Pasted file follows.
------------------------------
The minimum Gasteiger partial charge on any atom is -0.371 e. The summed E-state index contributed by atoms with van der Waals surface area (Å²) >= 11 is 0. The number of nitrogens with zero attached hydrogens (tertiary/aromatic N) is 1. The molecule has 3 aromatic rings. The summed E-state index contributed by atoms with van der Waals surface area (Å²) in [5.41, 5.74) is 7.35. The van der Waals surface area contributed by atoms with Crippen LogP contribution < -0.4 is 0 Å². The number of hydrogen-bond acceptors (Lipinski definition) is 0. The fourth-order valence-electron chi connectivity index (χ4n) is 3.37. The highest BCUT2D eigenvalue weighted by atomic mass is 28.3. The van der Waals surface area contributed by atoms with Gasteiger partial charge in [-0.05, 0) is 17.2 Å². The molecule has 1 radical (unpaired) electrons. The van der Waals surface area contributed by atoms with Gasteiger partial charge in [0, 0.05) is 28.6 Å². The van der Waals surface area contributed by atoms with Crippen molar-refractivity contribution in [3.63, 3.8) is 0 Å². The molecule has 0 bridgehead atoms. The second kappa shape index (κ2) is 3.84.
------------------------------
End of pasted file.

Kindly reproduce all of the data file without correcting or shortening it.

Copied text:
The minimum Gasteiger partial charge on any atom is -0.371 e. The summed E-state index contributed by atoms with van der Waals surface area (Å²) >= 11 is 0. The number of nitrogens with zero attached hydrogens (tertiary/aromatic N) is 1. The molecule has 3 aromatic rings. The summed E-state index contributed by atoms with van der Waals surface area (Å²) in [5.41, 5.74) is 7.35. The van der Waals surface area contributed by atoms with Crippen LogP contribution < -0.4 is 0 Å². The number of hydrogen-bond acceptors (Lipinski definition) is 0. The fourth-order valence-electron chi connectivity index (χ4n) is 3.37. The highest BCUT2D eigenvalue weighted by atomic mass is 28.3. The van der Waals surface area contributed by atoms with Gasteiger partial charge in [-0.05, 0) is 17.2 Å². The molecule has 1 radical (unpaired) electrons. The van der Waals surface area contributed by atoms with Gasteiger partial charge in [0, 0.05) is 28.6 Å². The van der Waals surface area contributed by atoms with Crippen molar-refractivity contribution in [3.63, 3.8) is 0 Å². The molecule has 0 bridgehead atoms. The second kappa shape index (κ2) is 3.84.